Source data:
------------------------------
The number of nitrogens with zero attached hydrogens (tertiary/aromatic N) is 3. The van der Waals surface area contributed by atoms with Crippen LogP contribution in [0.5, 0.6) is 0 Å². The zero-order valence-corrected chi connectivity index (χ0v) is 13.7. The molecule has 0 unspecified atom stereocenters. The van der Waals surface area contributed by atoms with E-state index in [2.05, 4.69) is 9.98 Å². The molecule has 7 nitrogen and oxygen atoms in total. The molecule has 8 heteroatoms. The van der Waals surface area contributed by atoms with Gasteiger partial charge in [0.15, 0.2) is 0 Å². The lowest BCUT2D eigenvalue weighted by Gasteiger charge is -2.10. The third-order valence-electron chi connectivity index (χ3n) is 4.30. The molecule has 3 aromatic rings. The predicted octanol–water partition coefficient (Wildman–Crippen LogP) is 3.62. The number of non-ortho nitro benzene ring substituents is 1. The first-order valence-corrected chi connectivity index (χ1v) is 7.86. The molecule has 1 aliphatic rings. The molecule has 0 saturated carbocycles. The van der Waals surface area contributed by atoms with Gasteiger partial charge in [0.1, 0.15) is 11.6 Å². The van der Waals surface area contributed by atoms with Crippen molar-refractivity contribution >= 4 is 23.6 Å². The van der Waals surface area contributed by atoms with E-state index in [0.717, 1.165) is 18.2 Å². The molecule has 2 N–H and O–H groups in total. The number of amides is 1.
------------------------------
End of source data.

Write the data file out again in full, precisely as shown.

The number of nitrogens with zero attached hydrogens (tertiary/aromatic N) is 3. The van der Waals surface area contributed by atoms with Crippen LogP contribution in [0.5, 0.6) is 0 Å². The zero-order valence-corrected chi connectivity index (χ0v) is 13.7. The molecule has 0 unspecified atom stereocenters. The van der Waals surface area contributed by atoms with E-state index in [2.05, 4.69) is 9.98 Å². The molecule has 7 nitrogen and oxygen atoms in total. The molecule has 8 heteroatoms. The van der Waals surface area contributed by atoms with Gasteiger partial charge in [0.15, 0.2) is 0 Å². The lowest BCUT2D eigenvalue weighted by Gasteiger charge is -2.10. The third-order valence-electron chi connectivity index (χ3n) is 4.30. The molecule has 3 aromatic rings. The predicted octanol–water partition coefficient (Wildman–Crippen LogP) is 3.62. The number of non-ortho nitro benzene ring substituents is 1. The first-order valence-corrected chi connectivity index (χ1v) is 7.86. The molecule has 1 aliphatic rings. The molecule has 0 saturated carbocycles. The van der Waals surface area contributed by atoms with Gasteiger partial charge in [0.1, 0.15) is 11.6 Å². The van der Waals surface area contributed by atoms with Crippen molar-refractivity contribution >= 4 is 23.6 Å². The van der Waals surface area contributed by atoms with E-state index in [0.717, 1.165) is 18.2 Å². The molecule has 2 N–H and O–H groups in total. The number of amides is 1.